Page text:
NEP 2020 has taken utmost care in securing the human rights of all children from various cast, creed, region, religion, ability, interest, demography and gender. The concerns of inclusion of all children is dispensed in the entire document. “Education is fundamental for achieving full human potential, developing an equitable and just society, and promoting national development. Providing universal access to quality education is the key to India’s continued ascent”. Each chapter, when read carefully, highlights the pressing need of including all citizens to meaningful education.

It will be worthwhile to read the entire policy to appreciate how children’s rights have been addressed in the policy, but due to paucity of space, in this article, three most significant aspects have been discussed. We will begin by seeing how the structural change in the school education system remarks a step towards inclusion of all. Secondly, we will look at how the policy regards foundational literacy and numeracy as primal in ensuring continuation of children in school life and thirdly, the policy’s appeal to adopt multidisciplinary approach will ensure all chidden to pursue education as per their individual choice and need.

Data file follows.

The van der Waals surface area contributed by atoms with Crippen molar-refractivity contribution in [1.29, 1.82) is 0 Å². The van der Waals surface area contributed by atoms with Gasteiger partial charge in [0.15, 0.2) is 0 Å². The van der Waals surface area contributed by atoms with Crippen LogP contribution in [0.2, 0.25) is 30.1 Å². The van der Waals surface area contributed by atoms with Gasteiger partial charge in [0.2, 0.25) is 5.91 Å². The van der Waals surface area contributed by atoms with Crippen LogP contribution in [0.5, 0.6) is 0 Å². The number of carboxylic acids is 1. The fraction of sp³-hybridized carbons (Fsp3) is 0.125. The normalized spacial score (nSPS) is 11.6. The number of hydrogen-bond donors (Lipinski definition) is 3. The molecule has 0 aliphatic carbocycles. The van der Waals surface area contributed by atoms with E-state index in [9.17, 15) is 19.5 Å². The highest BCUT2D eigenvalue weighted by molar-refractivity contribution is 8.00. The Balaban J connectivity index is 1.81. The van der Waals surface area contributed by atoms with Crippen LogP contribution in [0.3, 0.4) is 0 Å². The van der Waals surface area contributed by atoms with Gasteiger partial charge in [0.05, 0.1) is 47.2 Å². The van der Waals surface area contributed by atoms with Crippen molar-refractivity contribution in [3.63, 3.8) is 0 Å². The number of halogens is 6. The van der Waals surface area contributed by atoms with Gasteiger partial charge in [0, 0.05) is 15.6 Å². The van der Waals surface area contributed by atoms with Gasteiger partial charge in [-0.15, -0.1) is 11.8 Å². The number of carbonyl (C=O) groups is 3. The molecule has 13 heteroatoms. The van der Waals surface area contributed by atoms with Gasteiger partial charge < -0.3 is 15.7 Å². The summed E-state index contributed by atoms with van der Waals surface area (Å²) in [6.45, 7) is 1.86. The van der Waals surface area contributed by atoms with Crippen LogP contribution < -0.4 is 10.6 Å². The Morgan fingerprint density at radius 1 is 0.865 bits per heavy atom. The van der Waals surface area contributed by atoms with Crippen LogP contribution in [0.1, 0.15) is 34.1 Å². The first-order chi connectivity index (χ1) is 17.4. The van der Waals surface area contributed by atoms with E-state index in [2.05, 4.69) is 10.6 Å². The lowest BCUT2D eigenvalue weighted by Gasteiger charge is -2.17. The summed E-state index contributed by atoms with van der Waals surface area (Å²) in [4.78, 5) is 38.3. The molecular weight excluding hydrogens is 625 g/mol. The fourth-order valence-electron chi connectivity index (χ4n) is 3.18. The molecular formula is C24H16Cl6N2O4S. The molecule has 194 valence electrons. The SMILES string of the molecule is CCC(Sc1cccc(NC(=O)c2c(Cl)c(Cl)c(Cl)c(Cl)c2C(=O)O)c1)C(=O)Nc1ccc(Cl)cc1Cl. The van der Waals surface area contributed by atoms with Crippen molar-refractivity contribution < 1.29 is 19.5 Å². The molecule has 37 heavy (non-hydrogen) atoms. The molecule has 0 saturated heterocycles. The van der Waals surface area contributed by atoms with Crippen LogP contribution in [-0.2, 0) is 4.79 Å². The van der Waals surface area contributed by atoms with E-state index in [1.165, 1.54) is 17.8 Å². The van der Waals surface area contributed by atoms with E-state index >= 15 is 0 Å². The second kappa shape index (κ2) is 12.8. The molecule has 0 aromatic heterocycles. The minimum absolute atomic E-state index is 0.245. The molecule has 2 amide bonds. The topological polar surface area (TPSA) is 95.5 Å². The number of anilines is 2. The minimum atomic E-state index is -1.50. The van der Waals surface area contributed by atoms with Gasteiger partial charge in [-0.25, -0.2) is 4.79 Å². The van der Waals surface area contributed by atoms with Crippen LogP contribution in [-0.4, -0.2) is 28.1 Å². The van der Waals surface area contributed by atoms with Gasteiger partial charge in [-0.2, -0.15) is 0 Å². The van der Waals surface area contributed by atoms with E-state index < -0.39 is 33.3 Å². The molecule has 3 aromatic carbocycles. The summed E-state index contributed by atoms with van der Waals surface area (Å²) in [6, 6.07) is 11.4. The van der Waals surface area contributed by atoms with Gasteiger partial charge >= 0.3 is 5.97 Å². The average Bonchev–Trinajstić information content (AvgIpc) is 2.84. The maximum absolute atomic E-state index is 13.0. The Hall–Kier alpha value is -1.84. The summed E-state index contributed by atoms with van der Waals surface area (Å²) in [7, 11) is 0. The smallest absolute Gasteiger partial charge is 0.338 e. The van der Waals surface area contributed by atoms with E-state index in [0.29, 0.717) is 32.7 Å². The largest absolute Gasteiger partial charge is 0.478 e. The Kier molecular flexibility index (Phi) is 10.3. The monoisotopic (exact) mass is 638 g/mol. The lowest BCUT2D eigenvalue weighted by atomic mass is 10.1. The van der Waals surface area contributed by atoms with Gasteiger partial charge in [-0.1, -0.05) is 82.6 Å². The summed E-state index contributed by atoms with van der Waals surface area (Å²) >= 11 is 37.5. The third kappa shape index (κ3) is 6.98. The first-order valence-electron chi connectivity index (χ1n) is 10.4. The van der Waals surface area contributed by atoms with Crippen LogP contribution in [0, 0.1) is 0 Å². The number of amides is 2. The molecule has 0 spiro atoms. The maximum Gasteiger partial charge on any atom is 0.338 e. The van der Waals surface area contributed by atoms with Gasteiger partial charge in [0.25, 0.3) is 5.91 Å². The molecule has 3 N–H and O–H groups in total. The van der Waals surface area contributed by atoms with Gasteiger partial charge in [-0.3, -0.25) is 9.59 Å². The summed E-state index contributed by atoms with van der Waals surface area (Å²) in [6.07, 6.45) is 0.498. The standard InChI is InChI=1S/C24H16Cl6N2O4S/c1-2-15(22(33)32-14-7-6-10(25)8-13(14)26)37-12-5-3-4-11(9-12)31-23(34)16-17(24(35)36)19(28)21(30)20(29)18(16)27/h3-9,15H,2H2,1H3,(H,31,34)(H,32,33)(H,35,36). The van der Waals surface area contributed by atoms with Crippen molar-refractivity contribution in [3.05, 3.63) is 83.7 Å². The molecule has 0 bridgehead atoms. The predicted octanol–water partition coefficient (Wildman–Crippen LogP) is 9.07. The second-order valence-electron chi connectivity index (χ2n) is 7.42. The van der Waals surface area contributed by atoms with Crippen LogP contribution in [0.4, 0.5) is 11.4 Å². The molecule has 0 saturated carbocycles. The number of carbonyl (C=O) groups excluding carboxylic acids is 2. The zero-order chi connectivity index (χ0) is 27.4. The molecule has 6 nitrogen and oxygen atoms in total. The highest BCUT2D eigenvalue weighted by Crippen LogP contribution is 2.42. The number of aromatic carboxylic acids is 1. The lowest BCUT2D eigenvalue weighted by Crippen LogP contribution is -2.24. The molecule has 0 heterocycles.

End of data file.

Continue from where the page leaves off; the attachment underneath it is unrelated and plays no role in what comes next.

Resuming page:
Restructuring School Education NEP, 2020 recommends a structural change in the Indian education system. The school education would now be clustered as 5+3+3+4 instead of 10+2. This structural change will help in safeguarding the right to meaningful education of all children. In the initial 5 years, steps will be taken to include all children in the age group of 3-8 years in formal schooling and well-being. In the second phase of 3 years (from Class IV-VI) efforts will be made to develop the conceptual foundations in all disciplines. The last stage of schooling spanning for 4 years from class IX to XII will prepare every adolescent for vocational as well as an academic career.

A strong base of Early Childhood Care and Education (ECCE) from age 3 years will be warranty better overall learning, development, and well-being of all children. It will be the responsibility of the state to ensure that children from socially, or culturally or economically disadvantaged backgrounds come to school or ‘Anganwadis’ (Child-Care centres). “Universal provisioning of quality early childhood development, care, and education must thus be achieved as soon as possible, and no later than 2030, to ensure that all students entering Grade 1 are school ready”.